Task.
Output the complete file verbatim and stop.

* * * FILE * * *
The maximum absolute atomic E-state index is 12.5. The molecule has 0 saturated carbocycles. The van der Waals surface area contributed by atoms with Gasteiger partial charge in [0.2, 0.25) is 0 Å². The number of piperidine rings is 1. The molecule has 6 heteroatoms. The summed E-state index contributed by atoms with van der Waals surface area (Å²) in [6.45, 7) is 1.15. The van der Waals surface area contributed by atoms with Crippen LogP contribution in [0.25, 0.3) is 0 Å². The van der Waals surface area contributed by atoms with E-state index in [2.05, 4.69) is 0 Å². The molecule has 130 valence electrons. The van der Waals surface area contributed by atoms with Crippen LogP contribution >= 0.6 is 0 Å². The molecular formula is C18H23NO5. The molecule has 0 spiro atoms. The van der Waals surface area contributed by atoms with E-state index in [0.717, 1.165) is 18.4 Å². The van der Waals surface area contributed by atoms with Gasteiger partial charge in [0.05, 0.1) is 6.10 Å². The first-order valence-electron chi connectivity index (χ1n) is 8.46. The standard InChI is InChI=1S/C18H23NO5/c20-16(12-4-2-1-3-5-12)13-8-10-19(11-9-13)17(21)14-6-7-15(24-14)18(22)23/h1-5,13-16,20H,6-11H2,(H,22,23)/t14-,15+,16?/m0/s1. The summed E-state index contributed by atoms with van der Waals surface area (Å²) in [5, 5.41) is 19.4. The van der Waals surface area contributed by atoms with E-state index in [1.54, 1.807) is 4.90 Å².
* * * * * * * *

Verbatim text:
The maximum absolute atomic E-state index is 12.5. The molecule has 0 saturated carbocycles. The van der Waals surface area contributed by atoms with Gasteiger partial charge in [0.2, 0.25) is 0 Å². The number of piperidine rings is 1. The molecule has 6 heteroatoms. The summed E-state index contributed by atoms with van der Waals surface area (Å²) in [6.45, 7) is 1.15. The van der Waals surface area contributed by atoms with Crippen LogP contribution in [0.25, 0.3) is 0 Å². The van der Waals surface area contributed by atoms with E-state index in [2.05, 4.69) is 0 Å². The molecule has 130 valence electrons. The van der Waals surface area contributed by atoms with Crippen LogP contribution >= 0.6 is 0 Å². The molecular formula is C18H23NO5. The molecule has 0 spiro atoms. The van der Waals surface area contributed by atoms with E-state index in [0.717, 1.165) is 18.4 Å². The van der Waals surface area contributed by atoms with Gasteiger partial charge in [0.05, 0.1) is 6.10 Å². The first-order valence-electron chi connectivity index (χ1n) is 8.46. The standard InChI is InChI=1S/C18H23NO5/c20-16(12-4-2-1-3-5-12)13-8-10-19(11-9-13)17(21)14-6-7-15(24-14)18(22)23/h1-5,13-16,20H,6-11H2,(H,22,23)/t14-,15+,16?/m0/s1. The summed E-state index contributed by atoms with van der Waals surface area (Å²) in [5, 5.41) is 19.4. The van der Waals surface area contributed by atoms with E-state index in [1.54, 1.807) is 4.90 Å².